• 8/5/2012The use of on-screen characters to present information to alearner interferes with the learner’s performance more thanjust having text on the screen. Fact Fishy 31
    • 8/5/2012 FISHY: On tests involving different word problems, the group who had a character explain the problems generated 30% more correct answers than the group with just on-screen text. Animated pedagogical agents (characters) can be aids to learning. A “realistic” character did not facilitate learning any better than a “cartoon-like” character.Clark, R., Mayer, R. (2011) E-Learning and the Science of Instruction: Proven Guidelines for Consumers and Designers ofMultimedia Learning. New York: Pfeiffer. Pg. 194. Chapter 4 “The Gamificaiton of Learning and Instruciton” 32
    • 8/5/2012 Avatar as Teacher Research indicates that learners perceive, interact socially with and are influenced by anthropomorphic agents (characters) even when their functionality and adaptability are limited.Baylor, A. 2009 Promoting motivation with virtual agents and avatars: R ole of visual presence and appearance. PhilosophicalTransactions of the Royal B Society. 364, 3559–3565. Chapter 4 “The Gamification of Learning and Instruction” 33
    • 8/5/2012When audio is used and a character talks to the learner, thetone and conversational style needs to be formal. Fact Fishy 34
    • 8/5/2012 FISHY: When audio is used and a character talks to the learner, the tone and conversational style needs to be INFORMAL and conversational.Clark, R., Mayer, R. (2011) E-Learning and the Science of Instruction: Proven Guidelines for Consumers and Designers ofMultimedia Learning. New York: Pfeiffer. Pg. 195. www.karlkapp.com 35
    • 8/5/2012The use of two characters, one as a coach and one as an expertis better than just having one a character (mentor). Fact Fishy 36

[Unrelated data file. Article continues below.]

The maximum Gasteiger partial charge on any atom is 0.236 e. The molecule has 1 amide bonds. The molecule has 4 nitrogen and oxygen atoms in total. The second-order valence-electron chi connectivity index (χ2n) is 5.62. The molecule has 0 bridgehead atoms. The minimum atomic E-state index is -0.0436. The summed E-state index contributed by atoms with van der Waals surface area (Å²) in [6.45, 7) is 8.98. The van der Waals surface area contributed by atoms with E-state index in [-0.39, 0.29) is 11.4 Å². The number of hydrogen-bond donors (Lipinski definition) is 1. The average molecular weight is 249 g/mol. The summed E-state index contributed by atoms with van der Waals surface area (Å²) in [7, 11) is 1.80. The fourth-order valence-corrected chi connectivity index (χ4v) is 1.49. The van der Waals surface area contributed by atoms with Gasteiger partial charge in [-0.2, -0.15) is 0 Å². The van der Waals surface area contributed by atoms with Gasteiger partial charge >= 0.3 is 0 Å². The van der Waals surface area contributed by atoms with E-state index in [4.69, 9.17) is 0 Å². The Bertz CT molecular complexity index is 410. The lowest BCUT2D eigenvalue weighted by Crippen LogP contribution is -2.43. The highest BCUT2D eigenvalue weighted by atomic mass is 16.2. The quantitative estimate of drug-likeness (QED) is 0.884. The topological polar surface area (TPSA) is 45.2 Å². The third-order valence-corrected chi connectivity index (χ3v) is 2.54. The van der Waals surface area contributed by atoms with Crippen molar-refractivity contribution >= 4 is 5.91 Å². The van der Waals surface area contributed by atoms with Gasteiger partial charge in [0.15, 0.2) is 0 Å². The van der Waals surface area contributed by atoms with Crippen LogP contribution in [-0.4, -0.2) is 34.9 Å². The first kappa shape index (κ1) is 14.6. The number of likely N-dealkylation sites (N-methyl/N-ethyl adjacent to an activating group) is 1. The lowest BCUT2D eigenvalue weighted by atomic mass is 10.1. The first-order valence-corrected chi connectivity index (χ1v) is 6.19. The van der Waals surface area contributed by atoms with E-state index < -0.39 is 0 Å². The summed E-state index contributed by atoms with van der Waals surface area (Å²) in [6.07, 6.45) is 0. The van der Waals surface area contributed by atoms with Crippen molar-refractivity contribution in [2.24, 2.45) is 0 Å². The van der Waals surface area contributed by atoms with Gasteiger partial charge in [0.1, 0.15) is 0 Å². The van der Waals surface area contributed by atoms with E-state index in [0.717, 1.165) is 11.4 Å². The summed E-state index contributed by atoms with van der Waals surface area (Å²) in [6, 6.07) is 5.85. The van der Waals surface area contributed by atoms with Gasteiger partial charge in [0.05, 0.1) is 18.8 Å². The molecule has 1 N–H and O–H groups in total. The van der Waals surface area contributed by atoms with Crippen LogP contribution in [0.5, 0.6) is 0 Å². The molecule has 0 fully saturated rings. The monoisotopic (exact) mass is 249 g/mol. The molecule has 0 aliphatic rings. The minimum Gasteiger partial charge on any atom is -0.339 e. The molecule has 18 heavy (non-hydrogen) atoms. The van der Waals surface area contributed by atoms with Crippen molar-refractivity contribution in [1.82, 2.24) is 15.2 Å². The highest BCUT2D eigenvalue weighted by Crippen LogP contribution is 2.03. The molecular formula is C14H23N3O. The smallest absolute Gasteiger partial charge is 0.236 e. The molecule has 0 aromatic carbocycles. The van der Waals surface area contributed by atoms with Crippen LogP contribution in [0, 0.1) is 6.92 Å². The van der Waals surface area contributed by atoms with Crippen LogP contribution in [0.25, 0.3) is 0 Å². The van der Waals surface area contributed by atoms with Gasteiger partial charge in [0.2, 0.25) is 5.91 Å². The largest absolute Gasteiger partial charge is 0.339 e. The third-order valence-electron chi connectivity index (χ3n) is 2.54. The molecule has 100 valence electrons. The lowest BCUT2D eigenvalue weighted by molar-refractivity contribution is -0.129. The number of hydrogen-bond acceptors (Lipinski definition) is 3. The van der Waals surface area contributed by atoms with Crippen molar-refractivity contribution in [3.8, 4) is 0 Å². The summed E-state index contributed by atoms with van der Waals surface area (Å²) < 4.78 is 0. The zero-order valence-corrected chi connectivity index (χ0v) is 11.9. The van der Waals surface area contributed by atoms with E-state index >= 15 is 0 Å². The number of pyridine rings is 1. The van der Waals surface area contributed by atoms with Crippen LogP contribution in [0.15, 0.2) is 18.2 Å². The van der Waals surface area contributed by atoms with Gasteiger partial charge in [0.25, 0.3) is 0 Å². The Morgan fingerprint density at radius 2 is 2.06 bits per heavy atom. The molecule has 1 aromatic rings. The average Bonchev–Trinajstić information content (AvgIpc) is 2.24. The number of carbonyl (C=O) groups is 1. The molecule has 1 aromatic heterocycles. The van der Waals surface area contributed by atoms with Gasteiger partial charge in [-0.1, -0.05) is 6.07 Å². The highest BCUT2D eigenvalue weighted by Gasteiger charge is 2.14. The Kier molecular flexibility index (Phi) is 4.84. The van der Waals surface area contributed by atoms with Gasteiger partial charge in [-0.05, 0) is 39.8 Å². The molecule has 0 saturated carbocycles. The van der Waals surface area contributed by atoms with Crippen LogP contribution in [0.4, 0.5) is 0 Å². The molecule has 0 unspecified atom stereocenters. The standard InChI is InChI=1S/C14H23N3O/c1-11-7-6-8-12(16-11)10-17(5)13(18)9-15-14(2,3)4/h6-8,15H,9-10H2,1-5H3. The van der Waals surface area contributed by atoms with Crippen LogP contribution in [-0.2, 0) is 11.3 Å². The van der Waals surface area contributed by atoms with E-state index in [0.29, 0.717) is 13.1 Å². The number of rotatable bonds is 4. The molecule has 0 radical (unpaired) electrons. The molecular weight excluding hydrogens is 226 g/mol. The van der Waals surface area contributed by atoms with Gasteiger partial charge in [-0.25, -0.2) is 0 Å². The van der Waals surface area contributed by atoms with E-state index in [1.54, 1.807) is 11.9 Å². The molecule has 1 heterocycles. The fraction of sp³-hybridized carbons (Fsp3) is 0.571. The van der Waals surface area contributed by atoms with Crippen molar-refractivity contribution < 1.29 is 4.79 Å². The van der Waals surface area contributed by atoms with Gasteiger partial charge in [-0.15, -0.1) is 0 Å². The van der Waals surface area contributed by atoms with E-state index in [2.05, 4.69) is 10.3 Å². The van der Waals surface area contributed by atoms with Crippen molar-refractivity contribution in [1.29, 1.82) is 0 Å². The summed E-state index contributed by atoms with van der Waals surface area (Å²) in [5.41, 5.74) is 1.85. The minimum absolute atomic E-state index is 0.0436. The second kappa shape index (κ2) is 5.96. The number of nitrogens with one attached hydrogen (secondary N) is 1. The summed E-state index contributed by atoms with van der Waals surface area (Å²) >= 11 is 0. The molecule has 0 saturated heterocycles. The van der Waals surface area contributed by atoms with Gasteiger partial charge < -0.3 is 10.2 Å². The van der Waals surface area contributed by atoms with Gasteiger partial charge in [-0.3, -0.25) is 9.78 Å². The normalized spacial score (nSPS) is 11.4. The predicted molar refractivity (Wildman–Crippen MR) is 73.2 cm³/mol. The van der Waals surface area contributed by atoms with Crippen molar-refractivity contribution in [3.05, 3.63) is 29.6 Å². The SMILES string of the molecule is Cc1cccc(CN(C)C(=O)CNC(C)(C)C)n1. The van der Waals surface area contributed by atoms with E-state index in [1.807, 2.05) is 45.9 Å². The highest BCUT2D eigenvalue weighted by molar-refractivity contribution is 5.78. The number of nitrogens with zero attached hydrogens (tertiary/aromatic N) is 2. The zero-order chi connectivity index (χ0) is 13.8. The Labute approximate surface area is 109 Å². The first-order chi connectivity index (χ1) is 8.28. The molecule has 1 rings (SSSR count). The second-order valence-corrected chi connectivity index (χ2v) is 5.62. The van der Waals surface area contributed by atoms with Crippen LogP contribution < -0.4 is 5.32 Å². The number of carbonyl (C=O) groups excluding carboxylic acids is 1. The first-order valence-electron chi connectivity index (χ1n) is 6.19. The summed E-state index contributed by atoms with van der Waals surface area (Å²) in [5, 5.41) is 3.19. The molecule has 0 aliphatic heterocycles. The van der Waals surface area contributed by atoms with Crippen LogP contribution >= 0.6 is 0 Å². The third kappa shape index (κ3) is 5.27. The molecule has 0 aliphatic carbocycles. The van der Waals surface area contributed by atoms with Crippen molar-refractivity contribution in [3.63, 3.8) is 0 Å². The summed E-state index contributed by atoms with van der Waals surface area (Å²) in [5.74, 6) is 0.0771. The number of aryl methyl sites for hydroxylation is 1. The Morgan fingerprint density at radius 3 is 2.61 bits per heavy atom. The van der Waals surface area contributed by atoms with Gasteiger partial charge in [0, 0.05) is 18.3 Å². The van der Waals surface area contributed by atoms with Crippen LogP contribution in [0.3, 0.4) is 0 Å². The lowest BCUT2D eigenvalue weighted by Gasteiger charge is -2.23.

• 8/5/2012 Yes, two avatars are better than one. Fact Motivator MentorBaylor, A. L. & Kim, Y. (2005). Simulating instructional roles throughpedagogical agents. International Journal of Artificial Intelligence inEducation, 15(1), 95-115. Chapter 4 “The Gamification of Learning and ExpertInstruction” 37
    • 8/5/2012http://codebaby.com/elearning-solutions/examples/ 38
    • 8/5/2012http://codebaby.com/elearning-solutions/examples/ 39
    • 8/5/2012 Recommendations• Use characters/agents to model desired behavior.• Use characters/agents to provide feedback and instruction to learners.• Characters should speak in a natural, conversational tone.• Use two characters, one for coaching and one for expertise is better than just having one character trying to do both. 40
    • 8/5/2012Story 41
    • 8/5/2012Learners tend to remember facts more accurately if theyencounter them in a bulleted list rather than in a story. Fact Fishy 42
    • 8/5/2012FISHY: Researchers have found that the Yep, People tend to remember facts human brain has a natural affinity for more accurately if they encounter narrative construction. them in a story rather than in a list. And they rate legal arguments as more convincing when built into narrative tales rather than on legal precedent.Carey, B. (2007) this is Your Life (and How You Tell it). The New York Times. Melanie Greenhttp://www.unc.edu/~mcgreen/research.html. Chapter 2 “The Gamification of Learning andInstruction. 43